Books·Magic 8 Q&A

Beth Powning on writing novels with her eyes closed

The author of A Measure of Light answers eight questions submitted by eight other authors.
Beth Powning is the author of A Measure of Light. (powning.com)

In A Measure of Light, Beth Powning explores the life of a polarizing historical figure through fiction. Mary Dyer was persecuted in 17th-century Boston simply for being a Quaker. Her life ended at the gallows, but her story lives on in Powning's novel, which is one of 17 Canadian books nominated for the International DUBLIN Literary Award.

Below, Beth Powning answers eight questions submitted by eight of her fellow writers in the CBC Books Magic 8 Q&A.

1. Kate Taylor asks, "What was the last novel you read?"

Exposure by Helen Dunmore. It is a Cold War story about a woman who buries her spy-husband's briefcase in her London garden, with terrible consequences. I love Dunmore's novels Zennor in Darkness and A Spell of Winter. Having published poetry before novels, her use of language delights me as much as her terrific storytelling.

2. Anthony Bidulka asks, "What has been your best experience with a reader of your work?"

I've had many intense experiences with readers, particularly with my memoir, Shadow Child. But a particularly memorable one was the man who wrote to me after reading The Hatbox Letters. He sent me a long, handwritten, heartfelt letter, saying that one chapter of the book had changed his life. After a reading at Munro's Books in Victoria, I noticed a man waiting patiently, The Hatbox Letters clutched to his chest. After everyone was gone, he came up and identified himself, shyly, as the man whose life I had changed. Such a joy for an author. He had responded with perfect understanding to my own solitary journey of creation.

3. Linden MacIntyre asks, "To what extent is Google becoming a substitute for experience, real research, and even the imagination?"

I was born in 1949, so my devotion to books as research tools is deeply entrenched, although I am susceptible to the expedience of Google. What was a revolution for me, however, is life as usual for my granddaughters. They use their devices the way we once used our telephones and electric typewriters. They get their information from both computers and books, and they have terrific imaginations. So I'm not too worried about the new reality. Except for one thing. Birds, wildflowers, rivers, trees. Will they have spent enough time around the non-human world to be passionate about its preservation?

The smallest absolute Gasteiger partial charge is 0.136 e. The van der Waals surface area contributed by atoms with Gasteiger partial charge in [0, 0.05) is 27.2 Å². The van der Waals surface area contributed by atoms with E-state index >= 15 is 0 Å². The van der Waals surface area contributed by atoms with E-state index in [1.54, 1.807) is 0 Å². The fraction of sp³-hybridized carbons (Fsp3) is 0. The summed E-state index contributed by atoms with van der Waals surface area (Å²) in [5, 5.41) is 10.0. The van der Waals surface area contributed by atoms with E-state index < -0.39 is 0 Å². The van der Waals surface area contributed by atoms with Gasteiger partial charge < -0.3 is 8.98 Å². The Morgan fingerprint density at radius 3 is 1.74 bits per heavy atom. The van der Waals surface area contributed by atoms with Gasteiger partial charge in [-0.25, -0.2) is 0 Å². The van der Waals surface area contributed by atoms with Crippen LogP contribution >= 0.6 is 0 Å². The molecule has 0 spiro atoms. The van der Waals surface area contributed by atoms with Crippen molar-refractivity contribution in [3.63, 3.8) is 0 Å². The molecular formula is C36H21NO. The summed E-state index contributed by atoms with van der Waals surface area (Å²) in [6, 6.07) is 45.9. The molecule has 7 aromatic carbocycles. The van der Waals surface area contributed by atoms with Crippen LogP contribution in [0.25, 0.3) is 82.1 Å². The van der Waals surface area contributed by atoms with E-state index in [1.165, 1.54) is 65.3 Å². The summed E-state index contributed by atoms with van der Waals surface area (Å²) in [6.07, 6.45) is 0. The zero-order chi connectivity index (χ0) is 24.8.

4. Linwood Barclay asks, "Does writing get easier the more you do it, or more difficult because you don't want to repeat yourself?"

I write with my eyes closed, without thinking about composition. And I do find it gets easier, the actual act of writing. I write to enter the world I'm creating, to find out what is going to happen, and to carry my characters through their passages. I don't get hung up on the craft, not until my (beloved) editor starts in on me. I haven't yet experienced the fear of repeating myself. It will probably happen one of these days, like other wearisome facts of aging.

5. Donna Morrissey asks, "Who has been your favourite character to write so far, and why?"

I loved creating Sinnie in A Measure of Light. Mary Dyer was a real person — tragic, dark and tormented — and it took hard work to see through her eyes, with constant reference to the historical truth. Sinnie was my creation, entirely, and she served as a kind of resting place for me. And, of course, for the reader.

6. Shilpi Somaya Gowda asks, "Do you ever get stuck creatively? If so, what do you do to get your creative juices flowing again?"

The best thing I can do to get my creative juices flowing is to stop. Just stop. Remove myself from obligations. Sit in a quiet place by the Bay of Fundy, watch clouds and birds, hold my journal. And wait. Then ask myself questions and answer with a pen.

7. Nazneen Sheikh asks, "Have you ever been frightened by what you write? How and why?"

I have remembered fear when writing about it in my memoirs. And relived the feeling. It is shattering, and I feel physically drained afterwards. In fiction, I was most often frightened when writing The Sea Captain's Wife, as I imagined myself as Azuba on that ship, especially when the pirate junk loomed into view.

8. Padma Viswanathan asks, "What is the place of dreams in literature, or, for you, the relationship of dreaming to writing?"

Love this question. The relationship of dreaming to writing is huge. Dreams come from the part of the mind most useful to me as a writer, the closet of weirdness, the place where truth floats in strange guise. I trust my subconscious as a powerful resource. One of my cultivated disciplines is to think about the story that I'm telling, making a kind of mental stage set, and then, while holding the scene in my conscious mind, letting the subconscious do its work. It's a kind of looking without seeing, waiting to be surprised by what drifts up. Note that I'm talking about using dreaming as a tool. Dreams, as subject matter in and of themselves, are rarely interesting in a narrative. The reader wants to get back to the real story.

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